• Medicaid, a state-administered, but federally reimbursed program that pays for needed medical care for eligible persons. Because Medicaid is a joint program between federal and state, rules and regulations may vary by state. Eligibility for individuals with special needs is generally determined using the income methodologies of the SSI program. Under a Medicaid waiver, a state can waive certain Medicaid program requirements, allowing the state to provide care for people who might not otherwise be eligible under Medicaid. State Medicaid waivers can help provide long-term services and support to eligible dependents with special needs who need assistance with activities of daily living, such as eating, dressing, bathing, etc. Programs vary by state. For more information, contact your local Medicaid office or visit the Centers for Medicare and Medicaid Services website.

Social Security benefits for your parents (and potentially your sibling) include:

Retirement benefits that replace a percentage of their pre-retirement income based on their lifetime earnings. The portion of their pre-retirement wages that Social Security replaces is based on their highest 35 years of earnings and varies depending on how much they earn and when they choose to start benefits. If your parents aren't already collecting Social Security retirement benefits, talk with them — and with a tax professional — to determine the best age to begin those benefits. (Learn more: When should I apply for Social Security benefits?)

  • Family Benefits (Spousal and Children), which may be available when disability and retirement benefits kick in. Certain members of your family may qualify for benefits based on work history (spouse, divorced spouse, children, and adult children disabled before age 22). More information is available here.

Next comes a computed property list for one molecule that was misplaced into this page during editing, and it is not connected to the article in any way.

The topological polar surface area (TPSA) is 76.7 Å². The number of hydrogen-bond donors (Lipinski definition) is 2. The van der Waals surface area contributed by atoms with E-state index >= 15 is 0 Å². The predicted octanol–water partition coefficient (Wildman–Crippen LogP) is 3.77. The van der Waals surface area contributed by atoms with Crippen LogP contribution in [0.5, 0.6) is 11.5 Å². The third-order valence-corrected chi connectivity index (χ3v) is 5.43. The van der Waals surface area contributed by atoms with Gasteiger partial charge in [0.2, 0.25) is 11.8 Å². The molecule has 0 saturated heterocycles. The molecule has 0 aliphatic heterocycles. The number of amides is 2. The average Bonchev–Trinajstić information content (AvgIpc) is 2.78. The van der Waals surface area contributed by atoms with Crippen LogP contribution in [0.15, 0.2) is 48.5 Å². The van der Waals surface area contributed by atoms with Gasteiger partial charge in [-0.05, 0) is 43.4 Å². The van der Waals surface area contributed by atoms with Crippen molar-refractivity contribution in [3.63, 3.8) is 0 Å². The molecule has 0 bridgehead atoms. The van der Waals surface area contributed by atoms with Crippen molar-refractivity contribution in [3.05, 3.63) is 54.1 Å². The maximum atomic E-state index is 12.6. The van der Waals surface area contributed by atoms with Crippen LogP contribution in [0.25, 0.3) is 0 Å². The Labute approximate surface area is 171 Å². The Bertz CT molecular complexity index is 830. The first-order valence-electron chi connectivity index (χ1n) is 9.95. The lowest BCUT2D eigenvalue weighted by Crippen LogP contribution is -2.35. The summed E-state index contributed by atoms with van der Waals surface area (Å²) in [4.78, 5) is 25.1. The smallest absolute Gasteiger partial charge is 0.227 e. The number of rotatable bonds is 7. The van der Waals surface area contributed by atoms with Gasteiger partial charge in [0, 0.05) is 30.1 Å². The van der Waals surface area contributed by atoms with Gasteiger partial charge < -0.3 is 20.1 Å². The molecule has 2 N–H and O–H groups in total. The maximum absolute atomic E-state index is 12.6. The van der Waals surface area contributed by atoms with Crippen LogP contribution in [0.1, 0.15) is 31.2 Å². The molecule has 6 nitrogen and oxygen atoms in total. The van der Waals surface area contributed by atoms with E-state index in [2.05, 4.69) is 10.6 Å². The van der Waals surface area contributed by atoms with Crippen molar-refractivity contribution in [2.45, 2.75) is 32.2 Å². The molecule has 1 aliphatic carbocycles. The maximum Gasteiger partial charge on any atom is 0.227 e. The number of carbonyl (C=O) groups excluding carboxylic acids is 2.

• Children’s Disability Benefit, a federal program that pays benefits to eligible adults who have a disability that began before age 22. Such an adult may be eligible if their parent is deceased or starts receiving retirement or disability benefits. It is considered a "child's" benefit because it is paid on a parent's Social Security earnings record. More information is here.
    • Survivor Benefits are paid to widows, widowers, and dependents of eligible workers. This benefit is particularly important for young families with children or individuals with special needs. More information is available here.
  • Social Security Disability Income is a federal program that pays benefits to you and certain family members if you are “insured,” meaning that you worked long enough — and recently enough — and paid Social Security taxes on your earnings. More information can be found here.